An illustration of colorful social media icon

Many parents and caregivers find this a difficult topic to confront with their child, but it is imperative to have. Parents and Caregivers may find it is best to approach the subject directly, but not accusatorily. Discussing “sexting” can be uncomfortable for the child too, so bring it up in a way that doesn’t put them on the defensive or make them feel like they are in trouble.
Gone are the days when passing notes in class, or having a phone installed in your room are the most private modes of communication. Children are receiving their own social networking devices at younger and younger ages, and unless someone teaches them, they will not know the danger it can pose.  There have been cases where a child is texting with someone they believe to be a friend when, in fact, it is a stranger trying to exploit them. However, more often than not, it is someone they know. It is important to explain that anything they send, whether it is a message, photograph, or video can be saved and distributed. A common belief in pre-teens and teenagers is that their friends or romantic interest “would never do something like that”.  However, when they are pressured by friends, angry over a breakup, or simply had their phone or other device taken, children are more likely to make poor choices. Stalking, abuse, blackmail and embarrassment can result from inappropriate material getting into the wrong hands.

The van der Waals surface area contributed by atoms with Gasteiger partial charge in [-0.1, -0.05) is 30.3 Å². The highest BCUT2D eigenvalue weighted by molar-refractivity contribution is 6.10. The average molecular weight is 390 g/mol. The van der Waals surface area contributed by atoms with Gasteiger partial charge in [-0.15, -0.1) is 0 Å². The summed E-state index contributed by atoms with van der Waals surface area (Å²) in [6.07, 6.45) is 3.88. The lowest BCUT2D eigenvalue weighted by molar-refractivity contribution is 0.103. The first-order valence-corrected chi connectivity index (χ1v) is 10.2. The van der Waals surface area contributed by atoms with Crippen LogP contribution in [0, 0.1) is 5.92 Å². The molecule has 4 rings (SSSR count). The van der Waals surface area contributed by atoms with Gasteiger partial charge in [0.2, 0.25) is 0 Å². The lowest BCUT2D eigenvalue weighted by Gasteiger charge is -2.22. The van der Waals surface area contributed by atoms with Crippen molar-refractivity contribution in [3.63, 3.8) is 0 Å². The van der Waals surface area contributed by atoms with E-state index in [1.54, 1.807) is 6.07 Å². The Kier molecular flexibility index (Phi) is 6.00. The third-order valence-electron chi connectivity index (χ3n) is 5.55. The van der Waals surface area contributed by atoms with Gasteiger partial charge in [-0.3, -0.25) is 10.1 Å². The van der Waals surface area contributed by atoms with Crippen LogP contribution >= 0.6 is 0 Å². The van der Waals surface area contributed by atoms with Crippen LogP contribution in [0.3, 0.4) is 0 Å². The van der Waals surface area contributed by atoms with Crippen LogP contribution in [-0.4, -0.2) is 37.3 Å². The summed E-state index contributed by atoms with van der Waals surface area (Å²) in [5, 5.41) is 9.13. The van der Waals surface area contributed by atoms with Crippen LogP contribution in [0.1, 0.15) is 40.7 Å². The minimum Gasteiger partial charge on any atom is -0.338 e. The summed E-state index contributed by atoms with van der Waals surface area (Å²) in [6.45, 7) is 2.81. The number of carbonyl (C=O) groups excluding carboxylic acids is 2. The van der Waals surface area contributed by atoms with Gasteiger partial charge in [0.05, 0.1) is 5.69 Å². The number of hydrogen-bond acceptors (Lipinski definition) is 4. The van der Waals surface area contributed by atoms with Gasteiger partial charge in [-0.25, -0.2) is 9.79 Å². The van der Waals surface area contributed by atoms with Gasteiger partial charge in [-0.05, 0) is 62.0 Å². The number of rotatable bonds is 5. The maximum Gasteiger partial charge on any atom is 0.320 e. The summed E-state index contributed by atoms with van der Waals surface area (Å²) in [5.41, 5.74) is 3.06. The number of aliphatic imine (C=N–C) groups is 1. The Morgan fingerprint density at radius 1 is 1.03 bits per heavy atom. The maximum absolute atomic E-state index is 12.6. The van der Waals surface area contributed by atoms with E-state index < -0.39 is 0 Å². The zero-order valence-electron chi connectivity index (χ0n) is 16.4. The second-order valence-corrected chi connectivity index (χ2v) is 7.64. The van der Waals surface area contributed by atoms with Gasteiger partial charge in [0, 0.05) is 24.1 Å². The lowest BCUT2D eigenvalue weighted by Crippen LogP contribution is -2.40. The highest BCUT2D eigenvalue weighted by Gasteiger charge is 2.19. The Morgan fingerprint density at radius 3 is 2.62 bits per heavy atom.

The best way for a child or teenager to protect themselves from predators is to only send things they would not be embarrassed to show anyone else. Teaching our kids how to take control of their image when using social media is very important; not only for how the world views them, but for how they view themselves.